All she has ever wanted for as long as she can remember, is to be allowed to pursue her art. Vicky doesn’t think that is too much to ask. But it is, if you are a young lady of means living in London in 1909.
Vicky has found herself ostracized from society when she makes the unpardonable sacrifice for her art – posing in the nude – for other artists. A classmate of her finishing school in France happens to see this and wastes no time in reporting it to any and everyone who will listen. Vicky returns to London to a furious father and a disappointed mother. Not only is her own life in turmoil, but the city appears to be overrun with women suffragists. At first, Vicky can see no way that those women might have something to do with her situation, but as her ability to do her work is taken away from her, she realizes her limitations because of her gender, and the suffragists fighting for the right to vote are all really hoping to gain the same thing – some amount of control over their own lives.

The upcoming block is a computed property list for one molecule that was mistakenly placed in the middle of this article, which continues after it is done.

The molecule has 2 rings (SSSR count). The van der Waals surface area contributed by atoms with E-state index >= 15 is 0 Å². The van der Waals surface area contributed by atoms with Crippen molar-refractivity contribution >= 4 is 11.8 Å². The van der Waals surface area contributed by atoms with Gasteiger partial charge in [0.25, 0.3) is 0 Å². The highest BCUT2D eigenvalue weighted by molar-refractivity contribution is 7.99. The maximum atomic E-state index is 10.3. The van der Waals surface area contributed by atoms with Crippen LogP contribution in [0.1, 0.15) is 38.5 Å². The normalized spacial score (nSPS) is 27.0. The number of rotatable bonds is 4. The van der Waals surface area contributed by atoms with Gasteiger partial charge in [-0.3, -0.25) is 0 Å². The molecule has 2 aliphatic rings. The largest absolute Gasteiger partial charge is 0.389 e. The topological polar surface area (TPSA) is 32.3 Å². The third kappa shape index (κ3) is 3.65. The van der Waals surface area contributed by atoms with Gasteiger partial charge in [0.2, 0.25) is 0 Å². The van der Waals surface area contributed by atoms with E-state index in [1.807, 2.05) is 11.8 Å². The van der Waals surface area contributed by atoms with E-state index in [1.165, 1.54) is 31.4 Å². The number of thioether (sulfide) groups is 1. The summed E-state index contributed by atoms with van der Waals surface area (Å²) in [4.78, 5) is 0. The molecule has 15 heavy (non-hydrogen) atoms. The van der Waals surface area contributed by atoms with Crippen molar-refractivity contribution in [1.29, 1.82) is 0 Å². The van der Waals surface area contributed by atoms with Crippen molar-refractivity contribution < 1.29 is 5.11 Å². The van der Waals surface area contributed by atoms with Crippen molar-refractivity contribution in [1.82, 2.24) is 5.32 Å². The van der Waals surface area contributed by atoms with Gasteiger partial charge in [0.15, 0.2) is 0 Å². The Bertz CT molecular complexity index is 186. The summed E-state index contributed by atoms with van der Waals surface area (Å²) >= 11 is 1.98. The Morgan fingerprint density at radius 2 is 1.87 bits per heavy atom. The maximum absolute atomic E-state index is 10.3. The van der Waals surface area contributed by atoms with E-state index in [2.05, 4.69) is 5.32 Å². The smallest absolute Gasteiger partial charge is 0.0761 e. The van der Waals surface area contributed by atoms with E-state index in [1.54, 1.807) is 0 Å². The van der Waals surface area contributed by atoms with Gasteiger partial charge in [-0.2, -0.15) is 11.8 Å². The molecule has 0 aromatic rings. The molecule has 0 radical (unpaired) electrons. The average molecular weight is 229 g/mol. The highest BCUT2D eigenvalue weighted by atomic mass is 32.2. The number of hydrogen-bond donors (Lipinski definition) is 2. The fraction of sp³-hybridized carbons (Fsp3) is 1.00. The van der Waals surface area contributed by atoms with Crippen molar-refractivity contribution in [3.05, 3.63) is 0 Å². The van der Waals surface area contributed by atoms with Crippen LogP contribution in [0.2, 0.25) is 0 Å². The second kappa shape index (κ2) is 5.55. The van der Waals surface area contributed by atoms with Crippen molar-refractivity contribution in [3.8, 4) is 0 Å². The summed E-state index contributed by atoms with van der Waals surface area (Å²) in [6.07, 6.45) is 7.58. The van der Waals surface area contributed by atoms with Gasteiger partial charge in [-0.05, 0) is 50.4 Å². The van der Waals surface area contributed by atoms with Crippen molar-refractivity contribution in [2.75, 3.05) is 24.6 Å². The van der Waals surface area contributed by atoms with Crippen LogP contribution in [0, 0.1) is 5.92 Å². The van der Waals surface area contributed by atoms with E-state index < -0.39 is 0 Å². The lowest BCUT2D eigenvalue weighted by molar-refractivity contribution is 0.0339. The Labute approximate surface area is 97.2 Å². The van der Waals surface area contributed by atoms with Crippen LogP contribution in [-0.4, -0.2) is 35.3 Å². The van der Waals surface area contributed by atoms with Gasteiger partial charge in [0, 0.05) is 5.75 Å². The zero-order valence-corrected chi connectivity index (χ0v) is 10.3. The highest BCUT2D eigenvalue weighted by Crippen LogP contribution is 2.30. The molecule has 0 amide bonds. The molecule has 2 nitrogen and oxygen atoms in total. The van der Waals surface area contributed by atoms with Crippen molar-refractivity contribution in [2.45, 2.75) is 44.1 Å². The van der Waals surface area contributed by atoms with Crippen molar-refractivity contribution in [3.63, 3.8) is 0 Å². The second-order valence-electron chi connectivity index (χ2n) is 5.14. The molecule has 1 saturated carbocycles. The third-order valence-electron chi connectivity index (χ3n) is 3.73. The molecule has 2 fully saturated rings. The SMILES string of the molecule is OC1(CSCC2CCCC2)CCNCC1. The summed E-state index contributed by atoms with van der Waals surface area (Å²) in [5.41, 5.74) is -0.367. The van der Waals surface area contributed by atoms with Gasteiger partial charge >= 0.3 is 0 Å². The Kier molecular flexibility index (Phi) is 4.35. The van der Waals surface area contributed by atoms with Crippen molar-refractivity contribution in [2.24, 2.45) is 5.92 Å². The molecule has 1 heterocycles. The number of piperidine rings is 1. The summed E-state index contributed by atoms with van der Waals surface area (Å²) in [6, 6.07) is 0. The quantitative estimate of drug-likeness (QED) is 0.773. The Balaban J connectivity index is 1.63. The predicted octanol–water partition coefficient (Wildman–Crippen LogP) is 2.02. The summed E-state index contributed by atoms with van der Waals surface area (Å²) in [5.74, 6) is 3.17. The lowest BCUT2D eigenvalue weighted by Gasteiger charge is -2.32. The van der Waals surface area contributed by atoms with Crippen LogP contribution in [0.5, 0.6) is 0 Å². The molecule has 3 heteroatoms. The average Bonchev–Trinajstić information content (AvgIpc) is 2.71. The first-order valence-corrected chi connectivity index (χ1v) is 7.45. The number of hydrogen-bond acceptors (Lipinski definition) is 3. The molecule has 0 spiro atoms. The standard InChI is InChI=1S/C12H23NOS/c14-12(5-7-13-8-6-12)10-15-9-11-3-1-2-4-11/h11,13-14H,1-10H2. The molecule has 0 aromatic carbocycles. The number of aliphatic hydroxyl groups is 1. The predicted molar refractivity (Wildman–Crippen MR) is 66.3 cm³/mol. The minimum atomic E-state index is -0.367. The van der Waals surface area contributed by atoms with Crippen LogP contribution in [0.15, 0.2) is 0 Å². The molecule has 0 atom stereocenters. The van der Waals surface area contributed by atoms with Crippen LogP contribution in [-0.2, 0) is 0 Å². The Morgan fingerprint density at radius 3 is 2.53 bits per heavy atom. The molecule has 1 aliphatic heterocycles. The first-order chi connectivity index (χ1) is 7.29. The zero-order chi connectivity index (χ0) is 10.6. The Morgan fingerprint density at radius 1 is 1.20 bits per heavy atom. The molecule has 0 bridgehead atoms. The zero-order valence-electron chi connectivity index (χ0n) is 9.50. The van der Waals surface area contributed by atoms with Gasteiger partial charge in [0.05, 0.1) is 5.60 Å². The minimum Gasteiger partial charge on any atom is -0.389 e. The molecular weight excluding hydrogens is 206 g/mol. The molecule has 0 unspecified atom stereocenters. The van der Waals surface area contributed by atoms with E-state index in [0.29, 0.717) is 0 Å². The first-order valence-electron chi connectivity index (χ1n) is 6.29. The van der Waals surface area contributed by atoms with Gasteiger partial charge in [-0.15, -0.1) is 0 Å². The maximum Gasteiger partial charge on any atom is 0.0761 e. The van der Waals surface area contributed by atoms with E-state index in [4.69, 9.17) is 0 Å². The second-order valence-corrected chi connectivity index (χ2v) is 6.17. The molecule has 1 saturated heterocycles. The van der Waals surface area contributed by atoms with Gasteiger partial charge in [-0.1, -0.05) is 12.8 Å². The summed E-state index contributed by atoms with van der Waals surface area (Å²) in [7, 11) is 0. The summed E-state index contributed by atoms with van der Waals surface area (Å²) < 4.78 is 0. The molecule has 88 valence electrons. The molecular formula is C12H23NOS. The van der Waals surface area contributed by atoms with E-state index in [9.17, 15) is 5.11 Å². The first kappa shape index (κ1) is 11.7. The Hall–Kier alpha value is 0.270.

Vicky comes to believe her only way out is to marry a man of her parents choosing – believing that once she is married she’ll be able to attend the Royal Collage of Art or the RCA. What she doesn’t see coming is a young police constable who seems to be turning up everywhere she looks and who she feels a pull towards she can’t explain. Before she knows it, the two worlds Vicky is trying to exist in are headed on a collision course and she isn’t sure how to stop it.
A Mad, Wicked Folly by Sharon Biggs Waller is a wonderful period piece looking at a time when women were trying to find not only their voice but prove they had the ability to have vocations outside of the home.
Highly recommended for anyone interested in the feel of London at the turn of the 20th century and for anything related to the struggle for women’s rights. Grades 7th and up.